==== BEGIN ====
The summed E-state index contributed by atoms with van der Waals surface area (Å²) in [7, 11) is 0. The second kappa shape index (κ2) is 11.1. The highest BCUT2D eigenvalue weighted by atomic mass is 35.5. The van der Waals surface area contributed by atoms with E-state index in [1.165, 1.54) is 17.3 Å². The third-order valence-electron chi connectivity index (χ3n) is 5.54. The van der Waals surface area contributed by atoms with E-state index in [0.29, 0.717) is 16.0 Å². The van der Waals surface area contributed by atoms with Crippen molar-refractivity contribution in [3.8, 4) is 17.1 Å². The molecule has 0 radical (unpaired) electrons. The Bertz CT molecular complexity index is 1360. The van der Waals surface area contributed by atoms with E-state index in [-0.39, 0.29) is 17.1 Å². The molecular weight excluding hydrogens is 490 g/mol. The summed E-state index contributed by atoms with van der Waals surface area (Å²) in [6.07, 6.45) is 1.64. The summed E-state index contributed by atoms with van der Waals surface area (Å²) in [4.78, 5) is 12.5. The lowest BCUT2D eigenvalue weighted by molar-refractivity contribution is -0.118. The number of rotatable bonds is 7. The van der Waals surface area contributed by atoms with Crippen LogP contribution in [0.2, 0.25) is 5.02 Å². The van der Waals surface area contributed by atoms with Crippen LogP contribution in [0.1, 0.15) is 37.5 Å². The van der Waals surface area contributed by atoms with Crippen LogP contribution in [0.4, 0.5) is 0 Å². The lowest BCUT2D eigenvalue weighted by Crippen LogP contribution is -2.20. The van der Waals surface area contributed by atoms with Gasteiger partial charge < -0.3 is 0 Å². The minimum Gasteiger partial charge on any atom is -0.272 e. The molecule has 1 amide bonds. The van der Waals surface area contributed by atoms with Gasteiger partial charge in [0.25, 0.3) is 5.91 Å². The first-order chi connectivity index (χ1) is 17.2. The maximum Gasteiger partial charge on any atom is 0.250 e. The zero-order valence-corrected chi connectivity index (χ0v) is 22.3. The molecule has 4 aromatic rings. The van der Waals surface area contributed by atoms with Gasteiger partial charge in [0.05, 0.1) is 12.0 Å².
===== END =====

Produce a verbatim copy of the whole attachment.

The summed E-state index contributed by atoms with van der Waals surface area (Å²) in [7, 11) is 0. The second kappa shape index (κ2) is 11.1. The highest BCUT2D eigenvalue weighted by atomic mass is 35.5. The van der Waals surface area contributed by atoms with E-state index in [1.165, 1.54) is 17.3 Å². The third-order valence-electron chi connectivity index (χ3n) is 5.54. The van der Waals surface area contributed by atoms with E-state index in [0.29, 0.717) is 16.0 Å². The van der Waals surface area contributed by atoms with Crippen molar-refractivity contribution in [3.8, 4) is 17.1 Å². The molecule has 0 radical (unpaired) electrons. The Bertz CT molecular complexity index is 1360. The van der Waals surface area contributed by atoms with E-state index in [-0.39, 0.29) is 17.1 Å². The molecular weight excluding hydrogens is 490 g/mol. The summed E-state index contributed by atoms with van der Waals surface area (Å²) in [6.07, 6.45) is 1.64. The summed E-state index contributed by atoms with van der Waals surface area (Å²) in [4.78, 5) is 12.5. The lowest BCUT2D eigenvalue weighted by molar-refractivity contribution is -0.118. The number of rotatable bonds is 7. The van der Waals surface area contributed by atoms with Crippen LogP contribution in [0.2, 0.25) is 5.02 Å². The van der Waals surface area contributed by atoms with Crippen LogP contribution in [0.1, 0.15) is 37.5 Å². The van der Waals surface area contributed by atoms with Crippen LogP contribution in [0.4, 0.5) is 0 Å². The lowest BCUT2D eigenvalue weighted by Crippen LogP contribution is -2.20. The van der Waals surface area contributed by atoms with Gasteiger partial charge < -0.3 is 0 Å². The minimum Gasteiger partial charge on any atom is -0.272 e. The molecule has 1 amide bonds. The van der Waals surface area contributed by atoms with Gasteiger partial charge in [0.25, 0.3) is 5.91 Å². The first-order chi connectivity index (χ1) is 17.2. The maximum Gasteiger partial charge on any atom is 0.250 e. The zero-order valence-corrected chi connectivity index (χ0v) is 22.3. The molecule has 4 aromatic rings. The van der Waals surface area contributed by atoms with Gasteiger partial charge in [0.05, 0.1) is 12.0 Å².